In the race to automate the HR, payroll and benefits systems of the nation’s small businesses, Gusto CEO Josh Reeves is charging full steam ahead with a barrage of new offerings.
The software now supports a bunch of new HR functions like employee personnel files, 401K plans and savings plans. This is in addition to the stuff the software already did, like payroll and onboarding.
The move raises the stakes in the battle between Gusto and rival Zenefits, the two fast-growing HR software startups. And with each startup helmed by Silicon Valley royalty CEOs, it’s set to become one of the tech industry’s most closely-watched competitions.
Gusto has spent much of 2016 capitalising on the major missteps by its arch competitor, Zenefits.
“Gusto now serves over 40,000+ businesses nationwide. We have two times the customers, and one-third the team size of Zenefits, (Gusto has 314 people today). We are able to serve our 40,000-plus customers because technology is our foundation, not just hiring people,” Reeves told Business Insider.
Pulling out of a tailspin
To recap: Zenefits, under CEO David Sacks, is pulling itself out of a tailspin that occurred earlier this year when the company was forced to admit that its salespeople were not properly licensed in all the states where it did business. Under the weight of hypergrowth hiring, the company spun out of control in every way imaginable.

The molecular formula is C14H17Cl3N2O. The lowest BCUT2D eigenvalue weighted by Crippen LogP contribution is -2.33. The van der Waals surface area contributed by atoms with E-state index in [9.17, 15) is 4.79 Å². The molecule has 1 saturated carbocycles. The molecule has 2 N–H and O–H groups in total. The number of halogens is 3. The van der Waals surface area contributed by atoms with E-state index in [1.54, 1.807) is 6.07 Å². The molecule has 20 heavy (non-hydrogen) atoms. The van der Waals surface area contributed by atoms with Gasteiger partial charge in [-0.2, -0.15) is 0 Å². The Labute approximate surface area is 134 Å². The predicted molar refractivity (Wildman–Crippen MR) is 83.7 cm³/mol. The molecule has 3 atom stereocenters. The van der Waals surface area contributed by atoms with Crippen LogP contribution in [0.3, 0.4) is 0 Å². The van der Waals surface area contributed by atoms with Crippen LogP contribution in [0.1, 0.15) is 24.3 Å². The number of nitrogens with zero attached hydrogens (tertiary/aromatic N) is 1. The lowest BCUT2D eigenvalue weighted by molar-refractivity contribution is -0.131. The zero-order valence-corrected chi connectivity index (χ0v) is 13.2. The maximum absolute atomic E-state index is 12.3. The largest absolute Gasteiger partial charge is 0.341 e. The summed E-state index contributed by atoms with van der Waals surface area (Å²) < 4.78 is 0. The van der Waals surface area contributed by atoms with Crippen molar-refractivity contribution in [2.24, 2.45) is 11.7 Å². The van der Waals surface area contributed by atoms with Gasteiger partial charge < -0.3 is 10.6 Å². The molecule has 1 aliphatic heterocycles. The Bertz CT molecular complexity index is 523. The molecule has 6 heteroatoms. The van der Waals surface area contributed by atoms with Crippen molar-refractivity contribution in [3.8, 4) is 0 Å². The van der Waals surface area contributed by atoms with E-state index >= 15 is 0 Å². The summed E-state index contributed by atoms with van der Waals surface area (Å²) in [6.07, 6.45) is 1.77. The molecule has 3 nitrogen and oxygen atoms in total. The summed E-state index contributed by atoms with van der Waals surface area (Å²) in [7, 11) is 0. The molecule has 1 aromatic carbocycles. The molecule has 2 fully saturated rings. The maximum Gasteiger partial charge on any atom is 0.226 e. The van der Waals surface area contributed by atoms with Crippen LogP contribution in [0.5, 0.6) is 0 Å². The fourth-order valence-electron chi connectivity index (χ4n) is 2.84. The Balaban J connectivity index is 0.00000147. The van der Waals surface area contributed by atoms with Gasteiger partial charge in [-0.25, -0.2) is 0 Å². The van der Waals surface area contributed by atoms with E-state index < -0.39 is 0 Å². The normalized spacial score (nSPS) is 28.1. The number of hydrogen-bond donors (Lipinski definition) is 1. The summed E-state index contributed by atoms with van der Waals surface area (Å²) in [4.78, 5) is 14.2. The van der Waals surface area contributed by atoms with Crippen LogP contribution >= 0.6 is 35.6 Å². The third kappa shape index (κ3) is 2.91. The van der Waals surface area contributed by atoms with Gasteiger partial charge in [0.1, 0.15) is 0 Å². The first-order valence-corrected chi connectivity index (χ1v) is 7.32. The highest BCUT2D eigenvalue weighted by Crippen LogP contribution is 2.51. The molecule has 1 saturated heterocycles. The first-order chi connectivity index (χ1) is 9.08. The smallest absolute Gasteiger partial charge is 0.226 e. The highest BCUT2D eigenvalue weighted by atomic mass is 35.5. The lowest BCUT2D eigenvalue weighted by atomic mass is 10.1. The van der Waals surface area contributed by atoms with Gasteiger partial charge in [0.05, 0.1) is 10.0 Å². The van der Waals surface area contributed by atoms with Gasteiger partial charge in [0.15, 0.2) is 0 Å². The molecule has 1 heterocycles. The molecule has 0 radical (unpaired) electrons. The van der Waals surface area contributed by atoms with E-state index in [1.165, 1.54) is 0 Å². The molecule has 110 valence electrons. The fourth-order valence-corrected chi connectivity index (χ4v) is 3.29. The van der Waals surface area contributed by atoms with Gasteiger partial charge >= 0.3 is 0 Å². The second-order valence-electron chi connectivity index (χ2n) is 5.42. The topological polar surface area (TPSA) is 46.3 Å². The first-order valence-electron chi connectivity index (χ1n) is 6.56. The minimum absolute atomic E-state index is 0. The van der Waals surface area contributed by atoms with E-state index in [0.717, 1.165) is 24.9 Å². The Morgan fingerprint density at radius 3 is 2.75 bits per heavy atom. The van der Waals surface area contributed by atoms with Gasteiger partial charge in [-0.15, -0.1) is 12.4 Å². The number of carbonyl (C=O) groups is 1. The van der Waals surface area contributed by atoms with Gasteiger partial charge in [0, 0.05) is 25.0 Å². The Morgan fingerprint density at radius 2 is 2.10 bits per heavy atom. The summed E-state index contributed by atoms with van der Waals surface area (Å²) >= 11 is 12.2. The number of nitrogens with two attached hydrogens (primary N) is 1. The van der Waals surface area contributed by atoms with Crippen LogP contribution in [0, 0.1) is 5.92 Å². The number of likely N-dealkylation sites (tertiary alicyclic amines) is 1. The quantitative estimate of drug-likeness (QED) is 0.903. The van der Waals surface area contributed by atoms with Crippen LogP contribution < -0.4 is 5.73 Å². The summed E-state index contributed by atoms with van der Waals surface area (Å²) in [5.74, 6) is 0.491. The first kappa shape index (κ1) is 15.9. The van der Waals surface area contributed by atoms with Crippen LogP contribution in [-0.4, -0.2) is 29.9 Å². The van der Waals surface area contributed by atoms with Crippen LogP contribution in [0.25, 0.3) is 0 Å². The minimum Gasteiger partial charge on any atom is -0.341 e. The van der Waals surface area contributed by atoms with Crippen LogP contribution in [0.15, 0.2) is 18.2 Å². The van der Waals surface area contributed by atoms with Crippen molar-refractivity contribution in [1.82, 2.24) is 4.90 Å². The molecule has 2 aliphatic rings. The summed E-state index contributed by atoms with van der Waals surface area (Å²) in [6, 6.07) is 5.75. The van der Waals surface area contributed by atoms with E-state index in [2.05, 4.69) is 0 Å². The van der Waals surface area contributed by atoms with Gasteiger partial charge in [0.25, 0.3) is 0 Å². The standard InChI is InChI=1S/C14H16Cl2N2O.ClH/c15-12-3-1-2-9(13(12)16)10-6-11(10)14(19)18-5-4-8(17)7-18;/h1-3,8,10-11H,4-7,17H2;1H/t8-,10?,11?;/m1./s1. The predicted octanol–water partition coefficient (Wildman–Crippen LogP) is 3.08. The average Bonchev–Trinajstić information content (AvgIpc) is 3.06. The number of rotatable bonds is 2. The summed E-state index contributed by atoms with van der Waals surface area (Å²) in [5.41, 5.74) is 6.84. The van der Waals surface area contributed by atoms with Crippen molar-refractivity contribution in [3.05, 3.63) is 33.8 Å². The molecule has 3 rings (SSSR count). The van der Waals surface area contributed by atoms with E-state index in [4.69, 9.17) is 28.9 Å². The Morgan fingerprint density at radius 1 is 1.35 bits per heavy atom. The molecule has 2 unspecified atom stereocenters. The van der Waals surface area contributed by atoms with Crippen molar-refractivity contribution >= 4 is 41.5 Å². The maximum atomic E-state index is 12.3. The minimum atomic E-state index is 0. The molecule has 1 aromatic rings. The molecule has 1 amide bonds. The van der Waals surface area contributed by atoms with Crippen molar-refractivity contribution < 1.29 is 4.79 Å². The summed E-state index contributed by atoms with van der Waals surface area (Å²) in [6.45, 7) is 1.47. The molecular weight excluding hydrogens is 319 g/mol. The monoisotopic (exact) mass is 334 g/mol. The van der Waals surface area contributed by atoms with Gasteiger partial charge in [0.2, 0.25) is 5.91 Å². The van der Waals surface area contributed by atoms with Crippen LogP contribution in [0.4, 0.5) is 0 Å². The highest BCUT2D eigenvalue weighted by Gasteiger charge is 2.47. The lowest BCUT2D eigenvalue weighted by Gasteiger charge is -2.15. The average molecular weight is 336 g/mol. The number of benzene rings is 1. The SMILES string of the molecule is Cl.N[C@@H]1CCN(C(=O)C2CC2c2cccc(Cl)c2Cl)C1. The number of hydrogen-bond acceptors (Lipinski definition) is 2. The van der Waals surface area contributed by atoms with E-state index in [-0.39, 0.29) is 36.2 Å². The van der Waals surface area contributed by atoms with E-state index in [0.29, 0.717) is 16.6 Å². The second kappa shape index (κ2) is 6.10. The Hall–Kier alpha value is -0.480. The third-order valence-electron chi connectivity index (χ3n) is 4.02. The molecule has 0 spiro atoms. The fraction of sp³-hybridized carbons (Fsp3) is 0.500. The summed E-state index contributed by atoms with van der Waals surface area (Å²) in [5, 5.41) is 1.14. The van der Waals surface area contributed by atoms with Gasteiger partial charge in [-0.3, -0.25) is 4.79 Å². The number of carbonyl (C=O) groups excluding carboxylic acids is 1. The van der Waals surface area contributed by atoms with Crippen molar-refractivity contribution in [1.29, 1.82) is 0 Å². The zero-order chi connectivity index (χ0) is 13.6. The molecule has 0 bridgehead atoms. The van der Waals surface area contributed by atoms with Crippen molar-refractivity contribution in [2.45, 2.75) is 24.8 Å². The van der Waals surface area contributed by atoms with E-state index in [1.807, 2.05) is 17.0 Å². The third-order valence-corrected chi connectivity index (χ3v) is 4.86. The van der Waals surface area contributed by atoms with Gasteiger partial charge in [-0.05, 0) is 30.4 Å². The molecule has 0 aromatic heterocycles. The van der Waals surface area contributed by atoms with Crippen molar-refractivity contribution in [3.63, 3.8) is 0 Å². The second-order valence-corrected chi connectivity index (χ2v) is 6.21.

Zenefits founding CEO Parker Conrad was forced to resign (taking a hefty payout and $10 million in cashed-out stock options with him). Conrad is now working on a new HR software startup, reportedly one that combines HR tasks with pre-packaged other employee software (think Slack, Box, Concur, etc.).
As CEO of Zenefits, Sacks fixed the compliance issues, did some layoffs, reorganized the company, negotiated new agreements with investors and is negotiating settlements with state regulators now.
Sacks is a highly respected figure in the Valley, a member of the PayPal mafia, a hugely successful angel investor and the founder of several successful startups of his own, all of which have sold for big bucks.
Meanwhile, Reeves was born in Silicon Valley, graduated from startup-factory-university Stanford, and collected a jaw-dropping 75 angel investors from the Valley’s “in” crowd. They include Ashton Kutcher, Max Levchin, (CEO of Affirm and co-founder of PayPal), Aaron Levie (founder CEO of Box, who also invested in Zenefits), Drew Houston (cofounder and CEO of Dropbox), Elad Gil (another major angel, a former Twitter exec who also invested in Zenefits), Tien Tzuo CEO and cofounder of Zuora.
Reeves knows these angels personally, he says, hanging on with them on walks or hikes, sometimes for years before they became investors.
So he was ready to pounce when his chief competitor faltered.
“Zenefits took shortcuts, especially regarding compliance,” Reeves tells us. “We’ve talked about how there are no shortcuts. Our leadership position is a result of us not taking any shortcuts. Businesses are flocking to Gusto from Zenefits, ADP and Paychex.”
Still, Gusto may have its work cut out for it. With Zenefits problems nearly cleaned up, Sacks is ready to start competing in this market again in earnest. He’s about to launch a major software update of his own, known as Z2.
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